Glossed Over 

Atlanta publisher to start local mag

Atlanta publisher to start local mag

For all 10 of you who still lament the demise of Nashville Life, along with the rest of us who would love something livelier in its place, Jane Birdwell, the publisher and owner of Atlanta citymag, says she plans to launch a new magazine here in September.

”The economy in Nashville is so healthy to do what we’re doing,“ Birdwell says. ”I don’t see how we can’t be successful.“

Time Warner might well agree. Two media sources say that the mammoth multimedia corporation, which, among other ventures, publishes Time Magazine and Entertainment Weekly, is interested in not only buying Atlanta citymag but starting similar magazines in smaller markets such as Nashville, Charlotte, and Palm Beach. A Time Warner official, however, said that while the company is impressed with the magazine, they are not interested in either investing money in Atlanta citymag or in starting other magazines in the South.

Birdwell says that Time Warner officials, along with representatives from other large corporations, have courted her recently, but no concrete offer has been made.

If all goes according to Birdwell’s plan, the magazine would be titled Nashville citymag and would have the look and feel of the Atlanta version—a glossy, lifestyles pub. With stories on fashion, health and fitness, and working parents, citymag—which would publish eight times a year— would not require a paradigm shift for old Nashville Life readers. But there are some key differences. Atlanta citymag is broader, thicker, sexier, snappier, and certainly glossier, and at least some of the features, like a listing of nontraditional art venues, might appeal to the younger readers Nashville Life struggled to reach.

Of course, don’t expect hardcore news. Unlike, say, New York Magazine, which regularly blends tough feature stories and investigative reporting along with some of its fluffier items, citymag won’t try to ruffle the feathers of the city’s power players. ”I don’t believe a city magazine needs to be controversial,“ says Birdwell.

Sean Copeland, now out of Atlanta, will be the publisher of Nashville citymag. According to Birdwell, Copeland will hire a local editor and already has two finalists. (Birdwell would not yet disclose the names.) In addition, the magazine will boast a complete editorial and sales staff.

Laurels and Darts

This past May during sweeps month, local TV newscasts characteristically tried to outsleaze, outscare, and outhype their rivals in their Pyrrhic quest for higher ratings. From airing the revelations of a psychic to help solve a nearly three-year-old crime toäwell, actually, let’s just stop with that lowlight; few newscasts managed to distinguish themselves on any story of note. Without wasting any more time on all the junk that was aired, let’s spotlight two very worthwhile pieces, which perhaps not-so-incidentally were both done by Channel 5.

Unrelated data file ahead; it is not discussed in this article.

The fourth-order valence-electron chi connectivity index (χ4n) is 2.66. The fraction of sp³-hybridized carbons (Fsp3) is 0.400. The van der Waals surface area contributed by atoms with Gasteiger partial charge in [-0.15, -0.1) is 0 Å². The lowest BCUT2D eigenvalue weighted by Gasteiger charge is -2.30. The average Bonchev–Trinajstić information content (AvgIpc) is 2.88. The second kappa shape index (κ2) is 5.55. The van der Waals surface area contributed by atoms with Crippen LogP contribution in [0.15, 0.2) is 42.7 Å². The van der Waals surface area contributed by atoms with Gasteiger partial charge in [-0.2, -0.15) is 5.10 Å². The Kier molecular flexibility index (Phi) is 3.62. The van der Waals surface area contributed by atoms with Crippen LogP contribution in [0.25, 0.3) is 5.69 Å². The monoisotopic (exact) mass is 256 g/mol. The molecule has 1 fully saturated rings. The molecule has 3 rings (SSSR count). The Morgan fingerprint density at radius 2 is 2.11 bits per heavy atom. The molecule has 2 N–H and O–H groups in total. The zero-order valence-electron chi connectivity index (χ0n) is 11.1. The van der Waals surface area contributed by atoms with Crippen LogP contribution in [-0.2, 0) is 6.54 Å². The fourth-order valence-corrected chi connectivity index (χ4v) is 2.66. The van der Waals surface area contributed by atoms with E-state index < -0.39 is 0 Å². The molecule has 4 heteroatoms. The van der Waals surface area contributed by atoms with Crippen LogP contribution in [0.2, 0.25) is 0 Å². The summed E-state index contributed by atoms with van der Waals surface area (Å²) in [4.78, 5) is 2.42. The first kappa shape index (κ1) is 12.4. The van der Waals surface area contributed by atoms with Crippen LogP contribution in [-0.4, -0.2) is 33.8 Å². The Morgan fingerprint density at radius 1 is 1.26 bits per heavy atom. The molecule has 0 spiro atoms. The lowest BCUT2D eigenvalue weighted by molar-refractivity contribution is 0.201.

First, reporter Ben Hall—aided by a hidden video camera—caught state lawmakers returning from a golf trip to the Alabama coast. The lawmakers group—which included Speaker of the House Jimmy Naifeh and House Finance Committee Chair Matt Kisber—flew on a Learjet courtesy of Tennessee businessmen Garry Sasser and Ron Cooper. Because of a technicality, the trip did not violate Tennessee state law that forbids such excursions paid for by interested parties, but nevertheless it showed, perhaps more than any grumpy column from The Tennessean’s Larry Daughtrey, how state lawmakers are too cozy with the state’s business industrial complex to pursue tax reform.

The second top-notch story was an exposé by Jennifer Kraus on the Oklahoma-based Feed the Children charity. The station filmed Steve Highfill, the executive director of the Nashville branch, along with other employees, walking away with armloads of food and other donated goods from the warehouse to their cars. The story has led to an investigation of the charity by the Tennessee Bureau of Investigation.

Whores and Wrestlers

Newspapers don’t have sweeps month but you wouldn’t know it from reading The Tennessean of late. After the arrest of Tennessee Titans back-up defensive back Steve Jackson on charges of patronizing prostitution, the daily ran seven stories over a seven-day period that either reported, re-reported, or pontificated on the incident.

Also, last Thursday, The Tennessean buried perhaps the biggest international story of the week—that a war crimes tribunal was preparing to indict Yugoslav president Slobodan Milosevic—on page 5-A.

To give you an idea of your daily paper’s provincialism, on that same day, the front-page-above-the-fold story was about a Hickman County Circuit Court judge who sentenced a woman for wearing a T-shirt with a message from professional wrestler Stone Cold Steve Austin: ”The 11th commandment: Thou Shalt Whoop Ass.“

And speaking of whooping ass, The Wall Street Journal scooped The Tennessean on the city’s biggest business story of the year. In their Tuesday online edition, The Wall Street Journal reported that Nashville’s last big-time bank, First American Corp., was acquired by Birmingham’s AmSouth Bancorp. Tuesday’s Tennessean had nothing. Later that morning, long after the Journal story appeared, The Tennessean’s online edition belatedly reported the acquisition in a brief wire story from the Associated Press.

To reach Matt, call him at 244-7989, ext. 445, or email him at MPulle@nashvillescene.com.

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